4. Neuroprotective Effect of Coptis chinensis in MPP[Formula: see text] and MPTP-Induced Parkinson's Disease Models.

    Science.gov (United States)

    Friedemann, Thomas; Ying, Yue; Wang, Weigang; Kramer, Edgar R; Schumacher, Udo; Fei, Jian; Schröder, Sven

    2016-01-01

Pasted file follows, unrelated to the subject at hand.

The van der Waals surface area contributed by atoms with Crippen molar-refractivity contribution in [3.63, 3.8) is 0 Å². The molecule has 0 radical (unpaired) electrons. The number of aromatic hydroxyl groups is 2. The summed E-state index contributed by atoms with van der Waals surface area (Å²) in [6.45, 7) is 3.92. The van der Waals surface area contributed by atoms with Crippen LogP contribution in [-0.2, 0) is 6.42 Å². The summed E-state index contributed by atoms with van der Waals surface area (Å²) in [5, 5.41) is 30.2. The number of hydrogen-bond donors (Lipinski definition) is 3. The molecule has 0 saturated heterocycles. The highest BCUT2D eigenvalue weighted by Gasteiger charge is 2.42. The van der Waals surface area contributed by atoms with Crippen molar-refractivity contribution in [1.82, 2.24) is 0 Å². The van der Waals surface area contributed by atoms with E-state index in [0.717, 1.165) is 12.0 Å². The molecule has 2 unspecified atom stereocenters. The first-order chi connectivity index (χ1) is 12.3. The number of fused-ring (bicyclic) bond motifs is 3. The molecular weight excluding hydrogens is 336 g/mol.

The rhizome of Coptis chinensis is commonly used in traditional Chinese medicine alone or in combination with other herbs to treat diseases characterized by causing oxidative stress including inflammatory diseases, diabetes mellitus and neurodegenerative diseases. In particular, there is emerging evidence that Coptis chinensis is effective in the treatment of neurodegenerative diseases associated with oxidative stress. Hence, the aim of this study was to investigate the neuroprotective effect of Coptis chinensis in vitro and in vivo using MPP[Formula: see text] and MPTP models of Parkinson's disease. MPP[Formula: see text] treated human SH-SY5Y neuroblastoma cells were used as a cell model of Parkinson's disease. A 24[Formula: see text]h pre-treatment of the cells with the watery extract of Coptis chinensis significantly increased cell viability, as well as the intracellular ATP concentration and attenuated apoptosis compared to the MPP[Formula: see text] control. Further experiments with the main alkaloids of Coptidis chinensis, berberine, coptisine, jaterorrhizine and palmatine revealed that berberine and coptisine were the main active compounds responsible for the observed neuroprotective effect. However, the full extract of Coptis chinensis was more effective than the tested single alkaloids. In the MPTP-induced animal model of Parkinson's disease, Coptis chinensis dose-dependently improved motor functions and increased tyrosine hydroxylase-positive neurons in the substantia nigra compared to the MPTP control. Based on the results of this work, Coptis chinensis and its main alkaloids could be considered potential candidates for the development of new treatment options for Parkinson's disease.